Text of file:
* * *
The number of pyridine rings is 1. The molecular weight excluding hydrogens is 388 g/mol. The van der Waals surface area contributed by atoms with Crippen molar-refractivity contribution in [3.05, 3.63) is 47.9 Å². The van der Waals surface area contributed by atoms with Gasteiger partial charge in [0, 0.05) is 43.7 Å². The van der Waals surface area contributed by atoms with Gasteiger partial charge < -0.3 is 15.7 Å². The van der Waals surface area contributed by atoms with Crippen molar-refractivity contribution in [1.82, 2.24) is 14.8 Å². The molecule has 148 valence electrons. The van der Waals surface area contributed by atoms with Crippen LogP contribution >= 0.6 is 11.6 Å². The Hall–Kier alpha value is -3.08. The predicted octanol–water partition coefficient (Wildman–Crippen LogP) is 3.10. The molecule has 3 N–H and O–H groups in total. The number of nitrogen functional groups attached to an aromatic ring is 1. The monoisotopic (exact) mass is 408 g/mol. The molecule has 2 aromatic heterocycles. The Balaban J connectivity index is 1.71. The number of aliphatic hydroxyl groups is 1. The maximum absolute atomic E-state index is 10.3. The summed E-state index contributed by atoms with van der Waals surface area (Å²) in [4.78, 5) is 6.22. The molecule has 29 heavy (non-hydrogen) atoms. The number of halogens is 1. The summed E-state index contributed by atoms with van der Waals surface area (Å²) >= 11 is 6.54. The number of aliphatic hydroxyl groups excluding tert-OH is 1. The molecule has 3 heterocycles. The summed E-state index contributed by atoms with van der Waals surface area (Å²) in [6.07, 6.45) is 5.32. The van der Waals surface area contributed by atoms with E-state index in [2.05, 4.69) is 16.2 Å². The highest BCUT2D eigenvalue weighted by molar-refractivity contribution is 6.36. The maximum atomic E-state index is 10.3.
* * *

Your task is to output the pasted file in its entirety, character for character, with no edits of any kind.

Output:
The number of pyridine rings is 1. The molecular weight excluding hydrogens is 388 g/mol. The van der Waals surface area contributed by atoms with Crippen molar-refractivity contribution in [3.05, 3.63) is 47.9 Å². The van der Waals surface area contributed by atoms with Gasteiger partial charge in [0, 0.05) is 43.7 Å². The van der Waals surface area contributed by atoms with Gasteiger partial charge < -0.3 is 15.7 Å². The van der Waals surface area contributed by atoms with Crippen molar-refractivity contribution in [1.82, 2.24) is 14.8 Å². The molecule has 148 valence electrons. The van der Waals surface area contributed by atoms with Crippen LogP contribution >= 0.6 is 11.6 Å². The Hall–Kier alpha value is -3.08. The predicted octanol–water partition coefficient (Wildman–Crippen LogP) is 3.10. The molecule has 3 N–H and O–H groups in total. The number of nitrogen functional groups attached to an aromatic ring is 1. The monoisotopic (exact) mass is 408 g/mol. The molecule has 2 aromatic heterocycles. The Balaban J connectivity index is 1.71. The number of aliphatic hydroxyl groups is 1. The maximum absolute atomic E-state index is 10.3. The summed E-state index contributed by atoms with van der Waals surface area (Å²) in [4.78, 5) is 6.22. The molecule has 29 heavy (non-hydrogen) atoms. The number of halogens is 1. The summed E-state index contributed by atoms with van der Waals surface area (Å²) >= 11 is 6.54. The number of aliphatic hydroxyl groups excluding tert-OH is 1. The molecule has 3 heterocycles. The summed E-state index contributed by atoms with van der Waals surface area (Å²) in [6.07, 6.45) is 5.32. The van der Waals surface area contributed by atoms with E-state index in [2.05, 4.69) is 16.2 Å². The highest BCUT2D eigenvalue weighted by molar-refractivity contribution is 6.36. The maximum atomic E-state index is 10.3.